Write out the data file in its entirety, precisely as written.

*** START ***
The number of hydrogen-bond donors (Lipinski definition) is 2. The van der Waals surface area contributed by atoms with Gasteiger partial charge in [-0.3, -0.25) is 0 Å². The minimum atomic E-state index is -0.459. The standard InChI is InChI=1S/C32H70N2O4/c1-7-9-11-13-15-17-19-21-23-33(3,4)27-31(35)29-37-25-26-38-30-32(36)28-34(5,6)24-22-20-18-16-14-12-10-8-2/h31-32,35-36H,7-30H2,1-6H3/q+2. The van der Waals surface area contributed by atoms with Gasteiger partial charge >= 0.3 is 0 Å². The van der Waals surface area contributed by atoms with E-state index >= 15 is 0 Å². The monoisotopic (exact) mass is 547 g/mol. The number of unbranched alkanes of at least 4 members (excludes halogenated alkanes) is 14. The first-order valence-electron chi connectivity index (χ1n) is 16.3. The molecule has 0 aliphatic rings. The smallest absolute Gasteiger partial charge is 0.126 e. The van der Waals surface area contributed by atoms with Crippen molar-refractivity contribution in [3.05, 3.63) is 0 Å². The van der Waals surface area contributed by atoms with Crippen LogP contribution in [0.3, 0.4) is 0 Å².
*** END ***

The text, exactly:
The number of hydrogen-bond donors (Lipinski definition) is 2. The van der Waals surface area contributed by atoms with Gasteiger partial charge in [-0.3, -0.25) is 0 Å². The minimum atomic E-state index is -0.459. The standard InChI is InChI=1S/C32H70N2O4/c1-7-9-11-13-15-17-19-21-23-33(3,4)27-31(35)29-37-25-26-38-30-32(36)28-34(5,6)24-22-20-18-16-14-12-10-8-2/h31-32,35-36H,7-30H2,1-6H3/q+2. The van der Waals surface area contributed by atoms with Gasteiger partial charge >= 0.3 is 0 Å². The van der Waals surface area contributed by atoms with E-state index >= 15 is 0 Å². The monoisotopic (exact) mass is 547 g/mol. The number of unbranched alkanes of at least 4 members (excludes halogenated alkanes) is 14. The first-order valence-electron chi connectivity index (χ1n) is 16.3. The molecule has 0 aliphatic rings. The smallest absolute Gasteiger partial charge is 0.126 e. The van der Waals surface area contributed by atoms with Crippen molar-refractivity contribution in [3.05, 3.63) is 0 Å². The van der Waals surface area contributed by atoms with Crippen LogP contribution in [0.3, 0.4) is 0 Å².